FOR decades, Yorkshire has been Britain’s engine room, meeting the country’s electricity needs from the region’s rich coalfields and the power stations that dot the andscape.
The economic challenges that have dogged UK mining and environmental concerns over the burning of fossil fuels have conspired to put that position under threat.
But that long history in energy production allied to new technologies also holds the key to a bright future that could create thousands of skilled long-term jobs.
This region has been identified as having huge potential in the emerging technology of carbon capture and storage (CCS) which could see gases harmful to the environment captured at source and stored under the North Sea.
It has been estimated that CCS could create 4,000 skilled jobs in Yorkshire and one of the world’s most significant schemes, the White Rose Project centred on the Drax power station site, is already under development.
The European Union has already promised White Rose 300 million euros it is time for the UK Government to commit to the project too by committing the £1 billion set aside eight years go to back this technology.
People have talked about the energy estuary and I think they are right to have that vision. The amount of investment we are seeing in energy, not just in renewables like offshore wind but in biomass as well, I think that really should give the people of Hull and HumbersideEnergy Secretary Ed Davey, speaking in March 2014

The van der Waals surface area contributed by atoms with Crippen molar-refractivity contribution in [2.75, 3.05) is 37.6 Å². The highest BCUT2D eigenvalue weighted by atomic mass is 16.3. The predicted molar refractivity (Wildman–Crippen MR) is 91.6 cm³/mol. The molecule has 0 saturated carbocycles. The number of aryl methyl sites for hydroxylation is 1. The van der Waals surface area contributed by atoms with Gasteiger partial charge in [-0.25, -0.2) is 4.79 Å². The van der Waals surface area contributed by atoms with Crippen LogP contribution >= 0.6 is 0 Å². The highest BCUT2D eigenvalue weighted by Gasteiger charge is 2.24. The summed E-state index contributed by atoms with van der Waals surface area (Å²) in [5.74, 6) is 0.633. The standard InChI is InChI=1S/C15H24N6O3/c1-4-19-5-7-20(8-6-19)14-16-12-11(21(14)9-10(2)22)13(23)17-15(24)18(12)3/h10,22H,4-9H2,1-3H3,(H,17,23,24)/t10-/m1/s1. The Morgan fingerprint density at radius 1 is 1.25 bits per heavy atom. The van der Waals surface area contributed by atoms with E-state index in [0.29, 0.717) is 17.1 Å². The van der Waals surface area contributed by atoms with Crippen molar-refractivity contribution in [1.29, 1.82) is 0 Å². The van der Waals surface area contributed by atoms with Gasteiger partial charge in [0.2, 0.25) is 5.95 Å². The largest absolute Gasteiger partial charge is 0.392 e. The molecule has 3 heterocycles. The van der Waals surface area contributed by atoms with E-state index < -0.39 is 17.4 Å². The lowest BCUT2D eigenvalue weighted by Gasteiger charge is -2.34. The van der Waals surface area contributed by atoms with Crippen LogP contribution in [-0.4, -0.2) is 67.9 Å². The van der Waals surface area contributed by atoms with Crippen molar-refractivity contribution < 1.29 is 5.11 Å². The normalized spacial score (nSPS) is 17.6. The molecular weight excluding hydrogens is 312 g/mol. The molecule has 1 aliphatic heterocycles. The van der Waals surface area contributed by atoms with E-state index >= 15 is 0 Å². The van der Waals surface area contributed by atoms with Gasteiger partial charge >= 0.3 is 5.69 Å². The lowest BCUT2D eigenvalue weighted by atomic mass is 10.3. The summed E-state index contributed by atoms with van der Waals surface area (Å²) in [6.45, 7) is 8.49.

The geography of the Humber gives it huge potential to be to the offshore wind industry what Aberdeen is to North Sea oil.
Significant steps have already been taken with the confirmation that Siemens will open a turbine assembly plant and blade manufacturing centre on the North Bank and the go-ahead for the Dogger and Hornsea is a further boost.
More than anything, it is long term certainty that the energy sector craves. That means the next Government must be clear about the role it wants offshore wind to play in the UK’s energy mix and be cautious about further electricity market reforms .
It must also continue to support investment in education and skills in the area to ensure local people are properly equipped to take advantage of the skilled jobs heading their way.
The emerging fracking industry could bring valuable jobs and income to Yorkshire but there is considerable concern about the potential environmental impact. Addressing those concerns throught transparent regulation should be a priority for the next Government.
To many in Yorkshire, the biggest environmental issue they face is the threat of flooding.
The current Government’s approach to flood defences has been questioned by two cross-party committees of MPs with questions raised over strategy, intelligence, engagement with communities and balancing investment in capital projects with maintenance of existing defences.
The next administration should see flood defences as infrastructure every bit as important as new roads and railways and the budgets for maintaining these structures should not be seen as an easy picking when it comes to finding savings in Whitehall budgets.
A further threat to our environment is the pollution of Yorkshire’s beaches. Working in partnership. councils, the Environment Agency, Yorkshire Water and others made big improvements in the quality of Yorkshire’s coastal waters.
But when Staithes beach is being de-designated as a bathing beach bnecause of persitent pollution issues and with the European Union tightening the rules on water quality it is clear these prize assets, both for local communities and the legions of visitors who head to Yorkshire each year, need further protection.
IN FULL: OUR YORKSHIRE MANIFESTO...